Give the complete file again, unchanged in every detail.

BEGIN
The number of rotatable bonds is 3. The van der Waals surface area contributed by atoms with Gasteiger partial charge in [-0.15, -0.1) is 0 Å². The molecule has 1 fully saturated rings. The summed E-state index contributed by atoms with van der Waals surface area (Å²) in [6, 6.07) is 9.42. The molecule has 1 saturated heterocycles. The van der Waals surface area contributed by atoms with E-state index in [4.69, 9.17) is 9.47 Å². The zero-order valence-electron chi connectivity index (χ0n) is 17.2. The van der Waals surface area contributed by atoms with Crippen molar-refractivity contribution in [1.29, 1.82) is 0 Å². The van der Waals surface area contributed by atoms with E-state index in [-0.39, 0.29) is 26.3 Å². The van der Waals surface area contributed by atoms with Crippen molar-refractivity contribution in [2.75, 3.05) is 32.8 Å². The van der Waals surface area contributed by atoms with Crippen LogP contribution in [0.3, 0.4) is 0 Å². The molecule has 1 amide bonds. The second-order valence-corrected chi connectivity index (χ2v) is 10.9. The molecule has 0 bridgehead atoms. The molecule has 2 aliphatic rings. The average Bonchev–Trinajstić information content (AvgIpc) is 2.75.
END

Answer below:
The number of rotatable bonds is 3. The van der Waals surface area contributed by atoms with Gasteiger partial charge in [-0.15, -0.1) is 0 Å². The molecule has 1 fully saturated rings. The summed E-state index contributed by atoms with van der Waals surface area (Å²) in [6, 6.07) is 9.42. The molecule has 1 saturated heterocycles. The van der Waals surface area contributed by atoms with E-state index in [4.69, 9.17) is 9.47 Å². The zero-order valence-electron chi connectivity index (χ0n) is 17.2. The van der Waals surface area contributed by atoms with Crippen molar-refractivity contribution in [1.29, 1.82) is 0 Å². The van der Waals surface area contributed by atoms with E-state index in [-0.39, 0.29) is 26.3 Å². The van der Waals surface area contributed by atoms with Crippen molar-refractivity contribution in [2.75, 3.05) is 32.8 Å². The van der Waals surface area contributed by atoms with Crippen LogP contribution in [0.3, 0.4) is 0 Å². The molecule has 1 amide bonds. The second-order valence-corrected chi connectivity index (χ2v) is 10.9. The molecule has 0 bridgehead atoms. The molecule has 2 aliphatic rings. The average Bonchev–Trinajstić information content (AvgIpc) is 2.75.